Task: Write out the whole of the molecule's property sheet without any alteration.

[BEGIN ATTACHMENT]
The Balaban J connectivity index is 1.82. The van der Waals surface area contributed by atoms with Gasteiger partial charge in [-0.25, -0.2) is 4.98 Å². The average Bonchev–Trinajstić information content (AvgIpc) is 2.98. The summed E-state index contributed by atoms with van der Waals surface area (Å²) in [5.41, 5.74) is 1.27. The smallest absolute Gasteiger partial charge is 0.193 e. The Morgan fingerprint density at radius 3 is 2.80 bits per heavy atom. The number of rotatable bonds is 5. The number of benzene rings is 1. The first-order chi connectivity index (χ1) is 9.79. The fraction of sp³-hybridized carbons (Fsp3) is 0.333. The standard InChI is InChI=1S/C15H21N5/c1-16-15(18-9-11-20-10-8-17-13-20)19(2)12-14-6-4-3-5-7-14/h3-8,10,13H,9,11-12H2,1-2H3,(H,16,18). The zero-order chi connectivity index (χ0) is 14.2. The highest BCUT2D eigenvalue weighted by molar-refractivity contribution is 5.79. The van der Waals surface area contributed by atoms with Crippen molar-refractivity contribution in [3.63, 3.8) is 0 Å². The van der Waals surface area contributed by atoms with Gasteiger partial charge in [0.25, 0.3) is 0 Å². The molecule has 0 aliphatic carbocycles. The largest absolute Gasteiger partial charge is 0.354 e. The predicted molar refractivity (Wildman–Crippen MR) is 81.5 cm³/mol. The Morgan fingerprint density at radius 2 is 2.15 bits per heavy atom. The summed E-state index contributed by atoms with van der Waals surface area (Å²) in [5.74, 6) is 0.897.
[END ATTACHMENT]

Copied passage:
The Balaban J connectivity index is 1.82. The van der Waals surface area contributed by atoms with Gasteiger partial charge in [-0.25, -0.2) is 4.98 Å². The average Bonchev–Trinajstić information content (AvgIpc) is 2.98. The summed E-state index contributed by atoms with van der Waals surface area (Å²) in [5.41, 5.74) is 1.27. The smallest absolute Gasteiger partial charge is 0.193 e. The Morgan fingerprint density at radius 3 is 2.80 bits per heavy atom. The number of rotatable bonds is 5. The number of benzene rings is 1. The first-order chi connectivity index (χ1) is 9.79. The fraction of sp³-hybridized carbons (Fsp3) is 0.333. The standard InChI is InChI=1S/C15H21N5/c1-16-15(18-9-11-20-10-8-17-13-20)19(2)12-14-6-4-3-5-7-14/h3-8,10,13H,9,11-12H2,1-2H3,(H,16,18). The zero-order chi connectivity index (χ0) is 14.2. The highest BCUT2D eigenvalue weighted by molar-refractivity contribution is 5.79. The van der Waals surface area contributed by atoms with Crippen molar-refractivity contribution in [3.63, 3.8) is 0 Å². The van der Waals surface area contributed by atoms with Gasteiger partial charge in [0.25, 0.3) is 0 Å². The molecule has 0 aliphatic carbocycles. The largest absolute Gasteiger partial charge is 0.354 e. The predicted molar refractivity (Wildman–Crippen MR) is 81.5 cm³/mol. The Morgan fingerprint density at radius 2 is 2.15 bits per heavy atom. The summed E-state index contributed by atoms with van der Waals surface area (Å²) in [5.74, 6) is 0.897.